The development programme has been confirmed by both US government and Asian military sources, with the latter estimating that the PLA may be able to deploy the space targeting systems needed to make its anti-ship ballistic missile operational by 2009. PLA efforts to provide terminal guidance capabilities to both its 600 km-range DF-15 (CSS-6) short-range ballistic missile and DF-21 (CSS-5) medium-range ballistic missile with a range of 2,150 km, or 2,500 km for the DF-21A (CSS-5 Mod 2), have been known since the mid-1990s. The existence of a terminally guided DF-21C has long been reported. Asian military sources said that the PLA will be using a version of the DF-21 for its ballistic anti-ship missions side by side with the Russian 3M-54E - "Sizzler" crusing missile making the U.S. Aircraft Carriers Vulnerable to Attack
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By David Cranedefrev- April 6, 2009
I’ve been writing about the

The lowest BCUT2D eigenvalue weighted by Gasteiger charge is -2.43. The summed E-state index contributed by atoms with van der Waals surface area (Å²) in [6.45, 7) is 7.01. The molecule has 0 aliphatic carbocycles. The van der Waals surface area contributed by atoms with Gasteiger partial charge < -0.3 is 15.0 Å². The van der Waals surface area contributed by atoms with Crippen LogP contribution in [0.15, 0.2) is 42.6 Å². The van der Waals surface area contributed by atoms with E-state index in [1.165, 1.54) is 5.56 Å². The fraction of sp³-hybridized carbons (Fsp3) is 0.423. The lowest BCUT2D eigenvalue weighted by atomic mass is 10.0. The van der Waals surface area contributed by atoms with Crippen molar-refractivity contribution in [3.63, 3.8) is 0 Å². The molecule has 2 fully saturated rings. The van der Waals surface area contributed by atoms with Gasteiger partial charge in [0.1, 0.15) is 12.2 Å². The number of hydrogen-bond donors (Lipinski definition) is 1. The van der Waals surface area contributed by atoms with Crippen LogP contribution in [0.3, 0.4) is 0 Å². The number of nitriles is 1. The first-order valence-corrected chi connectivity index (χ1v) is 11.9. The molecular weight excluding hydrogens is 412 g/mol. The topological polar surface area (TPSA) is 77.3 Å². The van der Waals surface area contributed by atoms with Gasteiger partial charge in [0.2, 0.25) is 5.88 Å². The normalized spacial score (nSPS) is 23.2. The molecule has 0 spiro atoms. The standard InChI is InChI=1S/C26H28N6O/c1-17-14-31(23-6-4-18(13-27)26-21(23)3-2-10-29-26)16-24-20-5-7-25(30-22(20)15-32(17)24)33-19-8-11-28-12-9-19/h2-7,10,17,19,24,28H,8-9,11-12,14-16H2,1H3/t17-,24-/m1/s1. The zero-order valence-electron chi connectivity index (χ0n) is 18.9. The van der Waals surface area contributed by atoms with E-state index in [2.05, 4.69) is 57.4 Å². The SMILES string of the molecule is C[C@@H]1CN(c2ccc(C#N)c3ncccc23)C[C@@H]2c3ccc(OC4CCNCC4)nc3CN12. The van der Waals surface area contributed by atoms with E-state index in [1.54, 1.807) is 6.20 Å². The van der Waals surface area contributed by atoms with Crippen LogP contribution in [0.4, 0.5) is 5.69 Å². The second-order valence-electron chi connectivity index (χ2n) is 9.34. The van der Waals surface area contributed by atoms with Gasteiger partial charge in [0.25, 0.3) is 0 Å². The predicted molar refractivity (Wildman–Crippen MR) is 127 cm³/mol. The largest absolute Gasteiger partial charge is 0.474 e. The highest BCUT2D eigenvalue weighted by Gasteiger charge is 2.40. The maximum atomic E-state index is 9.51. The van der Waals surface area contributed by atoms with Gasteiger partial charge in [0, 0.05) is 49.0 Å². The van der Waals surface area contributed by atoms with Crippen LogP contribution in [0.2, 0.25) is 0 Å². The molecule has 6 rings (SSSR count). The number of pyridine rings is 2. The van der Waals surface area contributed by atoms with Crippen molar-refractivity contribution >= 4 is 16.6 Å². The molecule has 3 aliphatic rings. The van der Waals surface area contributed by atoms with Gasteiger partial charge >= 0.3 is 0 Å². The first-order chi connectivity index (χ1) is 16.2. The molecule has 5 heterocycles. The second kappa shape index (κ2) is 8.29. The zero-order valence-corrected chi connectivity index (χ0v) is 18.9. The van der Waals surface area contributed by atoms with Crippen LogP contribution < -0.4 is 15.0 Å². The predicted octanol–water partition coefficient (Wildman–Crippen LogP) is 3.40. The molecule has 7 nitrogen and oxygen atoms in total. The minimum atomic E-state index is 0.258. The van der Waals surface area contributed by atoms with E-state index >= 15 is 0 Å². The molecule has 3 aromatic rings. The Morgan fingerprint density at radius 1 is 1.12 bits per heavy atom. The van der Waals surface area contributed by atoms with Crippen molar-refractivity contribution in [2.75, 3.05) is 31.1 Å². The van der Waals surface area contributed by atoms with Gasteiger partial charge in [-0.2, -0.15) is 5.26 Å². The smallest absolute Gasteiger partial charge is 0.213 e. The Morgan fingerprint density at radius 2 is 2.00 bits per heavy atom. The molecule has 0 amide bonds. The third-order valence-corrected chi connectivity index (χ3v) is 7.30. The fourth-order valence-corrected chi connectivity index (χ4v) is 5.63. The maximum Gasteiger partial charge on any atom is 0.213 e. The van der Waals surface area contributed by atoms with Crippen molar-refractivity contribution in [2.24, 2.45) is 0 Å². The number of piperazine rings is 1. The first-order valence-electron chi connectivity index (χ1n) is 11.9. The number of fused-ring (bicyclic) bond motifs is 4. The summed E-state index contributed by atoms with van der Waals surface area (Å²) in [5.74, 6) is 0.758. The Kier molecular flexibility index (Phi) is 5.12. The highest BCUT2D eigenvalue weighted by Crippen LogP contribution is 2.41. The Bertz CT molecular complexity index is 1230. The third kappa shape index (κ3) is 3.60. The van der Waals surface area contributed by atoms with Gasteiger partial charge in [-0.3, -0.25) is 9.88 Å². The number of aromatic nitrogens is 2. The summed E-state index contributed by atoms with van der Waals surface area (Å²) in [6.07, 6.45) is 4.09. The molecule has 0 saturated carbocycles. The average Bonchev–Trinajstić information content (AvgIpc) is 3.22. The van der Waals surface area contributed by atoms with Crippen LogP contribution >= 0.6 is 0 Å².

vulnerability of U.S. Navy surface ships, particularly large expensive aircraft carriers, against other countries’ anti-ship cruise missiles and torpedoes for awhile, now. Specifically, I’ve focused on the latest crop of supersonic anti-ship cruise missiles and supercavitating torpedoes, even though some argue that long-range wake-homing torpedos pose a greater threat to our warships than the supercavitating variety. Well, that debate may be a moot point due to China’s development of an advanced long-range anti-ship ballistic missile (ASBM) "kill weapon" that can reportedly target, track, and destroy U.S. surface ships, including aircraft carriers, in a single strike without being nuclear tipped, due to its size. This makes the ASBM "kill weapon" the… first ballistic misssile to be successfully developed specifically to attack surface ships. According to a U.S. Naval Institute (USNI) report, the missile has range of 2000 kilometers (2000km) (approximately 1,240 miles) and can reach an aircraft carrier or any other surface ship within 12 minutes at that range.USNI also reports that the Chinese ASBM "kill weapon" employs a complex guidance system, low radar signature (i.e. low-observability, or "stealth" aspects), and "maneuverability that makes its flight path unpredictable, and thus better able to evade tracking and interception. The news of this new ship-killing weapon has, according to USNI, caused "panic inside the [U.S. Navy leadership] bubble", causing a major sea change (excuse the pun) in U.S. Navy focus strategy away from an emphasis on littoral combat ships designed to operate in shallow water near coastlines and toward improving the capabilities of deap-sea war ships and "developing anti-ballistic defenses". The U.S. Navy’s reaction to the Chinese ASBM threat leads the USNI believe it’s legitimate. At this moment in time, DefenseReview isn’t aware of any viable U.S. ship-borne defense system that can effectively deal with the Chinese anti-ship ballistic missile. If one of our readers is aware of one, please don’t hesitate to contact us. If the U.S. Navy indeed doesn’t have a viable defense agains the Chinese ASBM, the first three obvious questions are "why not", "how long will it take to develop one", and "how much will it cost". Defense Review doesn’t doubt for a second that we can do it, it’s just a question of "how long" and "how much".